Life Messages, Vol. 1 (#1-41), by Witness Lee

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The thought in Hebrews 5:12-14 is similar to that in 1 Corinthians 3:2. The believers could only take milk, though it was time that they were ready for solid food.

In 1 Peter 2:2 the believers were told to long for the Word the way an infant does for milk, “that ye may grow thereby unto salvation” (Gk.). For them to grow up unto salvation was for them to be transformed from clay to living stones. The result of their getting the nourishing milk would be not only transformation but also building. “Ye also, as living stones, are being built up a spiritual house” (v. 5, Gk.). The result of our eating is that the church is built.


Food for Overcomers

At the end of the Bible, the food that is offered to God’s people is the very food presented to man at the beginning. “To him who overcomes, to him I will give to eat of the tree of life, which is in the paradise of God” (Rev. 2:7). Overcoming in these epistles to the churches at the end of the first century means allowing nothing in the frustrating, degraded environment of Christianity to keep us from eating. The reward to the overcomers is to eat of the Lord as the tree of life in the paradise of God. This is an incentive for us to leave the knowledge and teachings of religion and return to enjoying Him.

In the epistle to the church in Pergamos the Lord promises the overcomers to eat of “the hidden manna” (2:17). A portion of the manna, the food of the children of Israel in the wilderness, was preserved in a golden pot concealed in the ark (Exo. 16:32-34; Heb. 9:4). The hidden manna, signifying the hidden Christ, is a special portion reserved for those of His seekers who overcome the degradation of the worldly church. While the church goes the way of the world, these overcomers come forward to abide in the presence of God in the Holy of Holies, where they enjoy the hidden Christ as a special portion for their daily supply. May we all be among those who seek the Lord, overcome the degradation of the worldly church, and enjoy Him as a special portion today. Then in the coming kingdom He as the hidden manna will be a reward to us.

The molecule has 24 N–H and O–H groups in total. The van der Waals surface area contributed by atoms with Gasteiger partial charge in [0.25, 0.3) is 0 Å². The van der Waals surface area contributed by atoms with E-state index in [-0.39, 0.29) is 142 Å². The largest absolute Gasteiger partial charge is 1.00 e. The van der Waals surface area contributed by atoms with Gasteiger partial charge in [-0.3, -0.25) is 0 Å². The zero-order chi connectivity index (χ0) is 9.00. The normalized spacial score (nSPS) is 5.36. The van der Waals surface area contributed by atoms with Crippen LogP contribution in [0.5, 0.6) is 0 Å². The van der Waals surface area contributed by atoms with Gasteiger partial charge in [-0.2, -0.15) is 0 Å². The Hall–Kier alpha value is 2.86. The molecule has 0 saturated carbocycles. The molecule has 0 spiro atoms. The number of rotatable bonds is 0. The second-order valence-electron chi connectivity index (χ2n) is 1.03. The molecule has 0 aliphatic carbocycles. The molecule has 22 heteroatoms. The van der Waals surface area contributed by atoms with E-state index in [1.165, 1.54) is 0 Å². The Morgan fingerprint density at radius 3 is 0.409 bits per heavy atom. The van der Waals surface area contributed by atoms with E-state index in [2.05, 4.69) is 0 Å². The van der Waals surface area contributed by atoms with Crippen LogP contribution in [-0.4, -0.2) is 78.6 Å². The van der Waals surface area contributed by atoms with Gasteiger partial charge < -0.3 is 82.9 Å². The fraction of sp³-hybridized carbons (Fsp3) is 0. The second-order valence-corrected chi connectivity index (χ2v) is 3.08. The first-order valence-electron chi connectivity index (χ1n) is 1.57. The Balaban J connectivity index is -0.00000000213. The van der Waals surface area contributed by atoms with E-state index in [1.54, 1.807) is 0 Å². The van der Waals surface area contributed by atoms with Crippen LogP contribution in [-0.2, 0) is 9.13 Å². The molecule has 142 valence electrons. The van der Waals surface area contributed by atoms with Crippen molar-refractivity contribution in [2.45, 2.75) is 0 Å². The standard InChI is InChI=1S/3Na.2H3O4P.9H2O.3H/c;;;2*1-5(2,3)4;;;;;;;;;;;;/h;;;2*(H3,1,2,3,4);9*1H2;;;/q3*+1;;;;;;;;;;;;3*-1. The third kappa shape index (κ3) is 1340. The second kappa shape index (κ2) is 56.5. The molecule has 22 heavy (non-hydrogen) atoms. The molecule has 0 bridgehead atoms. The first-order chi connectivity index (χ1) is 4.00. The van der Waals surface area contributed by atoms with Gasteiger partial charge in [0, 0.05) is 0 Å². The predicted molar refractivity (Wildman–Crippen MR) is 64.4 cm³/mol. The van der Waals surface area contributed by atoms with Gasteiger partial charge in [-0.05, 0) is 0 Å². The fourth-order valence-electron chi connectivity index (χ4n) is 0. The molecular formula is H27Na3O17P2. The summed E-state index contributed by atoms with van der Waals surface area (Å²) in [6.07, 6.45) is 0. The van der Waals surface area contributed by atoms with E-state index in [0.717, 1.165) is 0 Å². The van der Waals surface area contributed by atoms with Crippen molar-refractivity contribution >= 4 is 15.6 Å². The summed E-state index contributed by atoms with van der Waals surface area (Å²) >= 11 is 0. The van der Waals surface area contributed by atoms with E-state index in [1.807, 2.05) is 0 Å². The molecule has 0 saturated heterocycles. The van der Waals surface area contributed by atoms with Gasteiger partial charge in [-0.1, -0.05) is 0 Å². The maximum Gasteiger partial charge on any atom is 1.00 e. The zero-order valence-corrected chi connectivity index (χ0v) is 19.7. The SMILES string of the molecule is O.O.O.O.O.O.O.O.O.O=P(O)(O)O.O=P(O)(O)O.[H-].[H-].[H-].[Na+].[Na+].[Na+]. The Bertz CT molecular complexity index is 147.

A further promise to the overcomers in Pergamos is: “And I will give him a white stone, and on the stone a new name written, which no one knows but he who receives it” (Rev. 2:17). By eating of the hidden manna we are transformed into a white stone for God’s building. Here again eating is linked to transformation and building.

The call to the overcomers in Laodicea is: “Behold, I stand at the door and knock; if anyone hears My voice and opens the door, I will come in to him and dine with him and he with Me” (3:20). To dine is to eat a full meal, not just a snack. This promise suggests the eating of the rich produce of the land of Canaan by the children of Israel. Christ is a rich meal to us.

The Lord in these closing epistles steps into the degraded situation of the churches and seeks to recover the proper eating of Himself as our food supply. His people have been distracted from taking Him in as their food to the teaching of doctrines for knowledge. Thus He turns their focus to eating.

In Eternity

In the last chapter of the Bible the tree of life appears again. “And on this side and on that side of the river was the tree of life, producing twelve fruits, yielding its fruit each month, and the leaves of the tree are for the healing of the nations” (Rev. 22:2). Even the final promise in the Bible concerns eating. “Blessed are those who wash their robes, that they may have right to the tree of life, and may enter by the gates into the city” (v. 14). The right to the tree of life means the enjoyment of Christ for eternity. It is the portion of those who keep their conduct clean through the cleansing of the blood of the Lamb.

(Life Messages, Vol. 1 (#1-41), Chapter 30, by Witness Lee)